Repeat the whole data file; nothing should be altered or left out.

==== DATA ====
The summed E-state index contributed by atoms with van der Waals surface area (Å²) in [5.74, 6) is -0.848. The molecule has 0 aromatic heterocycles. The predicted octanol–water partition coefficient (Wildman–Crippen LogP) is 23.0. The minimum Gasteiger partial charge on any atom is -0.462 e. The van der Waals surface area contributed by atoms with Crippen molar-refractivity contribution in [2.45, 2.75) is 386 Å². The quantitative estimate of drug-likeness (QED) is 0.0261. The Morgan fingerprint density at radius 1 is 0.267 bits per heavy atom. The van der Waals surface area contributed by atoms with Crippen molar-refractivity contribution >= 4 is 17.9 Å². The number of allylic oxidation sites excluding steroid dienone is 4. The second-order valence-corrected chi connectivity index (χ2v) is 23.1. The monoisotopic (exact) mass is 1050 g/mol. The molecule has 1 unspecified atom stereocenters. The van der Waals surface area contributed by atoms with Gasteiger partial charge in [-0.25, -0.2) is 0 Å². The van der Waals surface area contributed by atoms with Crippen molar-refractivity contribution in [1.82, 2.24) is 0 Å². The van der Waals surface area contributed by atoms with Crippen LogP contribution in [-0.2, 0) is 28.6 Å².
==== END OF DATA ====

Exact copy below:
The summed E-state index contributed by atoms with van der Waals surface area (Å²) in [5.74, 6) is -0.848. The molecule has 0 aromatic heterocycles. The predicted octanol–water partition coefficient (Wildman–Crippen LogP) is 23.0. The minimum Gasteiger partial charge on any atom is -0.462 e. The van der Waals surface area contributed by atoms with Crippen molar-refractivity contribution in [2.45, 2.75) is 386 Å². The quantitative estimate of drug-likeness (QED) is 0.0261. The Morgan fingerprint density at radius 1 is 0.267 bits per heavy atom. The van der Waals surface area contributed by atoms with Crippen molar-refractivity contribution >= 4 is 17.9 Å². The number of allylic oxidation sites excluding steroid dienone is 4. The second-order valence-corrected chi connectivity index (χ2v) is 23.1. The monoisotopic (exact) mass is 1050 g/mol. The molecule has 1 unspecified atom stereocenters. The van der Waals surface area contributed by atoms with Gasteiger partial charge in [-0.25, -0.2) is 0 Å². The van der Waals surface area contributed by atoms with Crippen molar-refractivity contribution in [1.82, 2.24) is 0 Å². The van der Waals surface area contributed by atoms with Crippen LogP contribution in [-0.2, 0) is 28.6 Å².